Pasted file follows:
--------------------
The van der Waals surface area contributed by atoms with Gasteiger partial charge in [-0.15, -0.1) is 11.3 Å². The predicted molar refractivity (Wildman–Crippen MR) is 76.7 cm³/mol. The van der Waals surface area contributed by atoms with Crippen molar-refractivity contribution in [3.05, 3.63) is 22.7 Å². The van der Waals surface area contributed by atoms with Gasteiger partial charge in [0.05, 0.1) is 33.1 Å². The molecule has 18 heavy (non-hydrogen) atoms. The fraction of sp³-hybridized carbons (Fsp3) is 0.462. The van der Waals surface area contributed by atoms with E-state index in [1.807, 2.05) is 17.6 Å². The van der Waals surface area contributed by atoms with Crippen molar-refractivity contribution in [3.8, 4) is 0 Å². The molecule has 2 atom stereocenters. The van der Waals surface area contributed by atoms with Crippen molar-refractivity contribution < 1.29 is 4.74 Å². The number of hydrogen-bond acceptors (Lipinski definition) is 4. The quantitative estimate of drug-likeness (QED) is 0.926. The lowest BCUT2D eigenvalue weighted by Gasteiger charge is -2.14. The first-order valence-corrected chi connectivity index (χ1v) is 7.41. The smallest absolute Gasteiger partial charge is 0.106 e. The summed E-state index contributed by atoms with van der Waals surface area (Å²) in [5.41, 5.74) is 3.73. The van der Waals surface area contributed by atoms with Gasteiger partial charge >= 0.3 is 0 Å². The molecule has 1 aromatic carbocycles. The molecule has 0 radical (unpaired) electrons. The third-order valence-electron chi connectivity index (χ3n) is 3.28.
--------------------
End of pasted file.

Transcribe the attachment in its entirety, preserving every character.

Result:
The van der Waals surface area contributed by atoms with Gasteiger partial charge in [-0.15, -0.1) is 11.3 Å². The predicted molar refractivity (Wildman–Crippen MR) is 76.7 cm³/mol. The van der Waals surface area contributed by atoms with Crippen molar-refractivity contribution in [3.05, 3.63) is 22.7 Å². The van der Waals surface area contributed by atoms with Gasteiger partial charge in [0.05, 0.1) is 33.1 Å². The molecule has 18 heavy (non-hydrogen) atoms. The fraction of sp³-hybridized carbons (Fsp3) is 0.462. The van der Waals surface area contributed by atoms with E-state index in [1.807, 2.05) is 17.6 Å². The van der Waals surface area contributed by atoms with Crippen molar-refractivity contribution in [3.8, 4) is 0 Å². The molecule has 2 atom stereocenters. The van der Waals surface area contributed by atoms with Crippen molar-refractivity contribution < 1.29 is 4.74 Å². The number of hydrogen-bond acceptors (Lipinski definition) is 4. The quantitative estimate of drug-likeness (QED) is 0.926. The lowest BCUT2D eigenvalue weighted by Gasteiger charge is -2.14. The first-order valence-corrected chi connectivity index (χ1v) is 7.41. The smallest absolute Gasteiger partial charge is 0.106 e. The summed E-state index contributed by atoms with van der Waals surface area (Å²) in [5.41, 5.74) is 3.73. The van der Waals surface area contributed by atoms with Gasteiger partial charge >= 0.3 is 0 Å². The molecule has 1 aromatic carbocycles. The molecule has 0 radical (unpaired) electrons. The third-order valence-electron chi connectivity index (χ3n) is 3.28.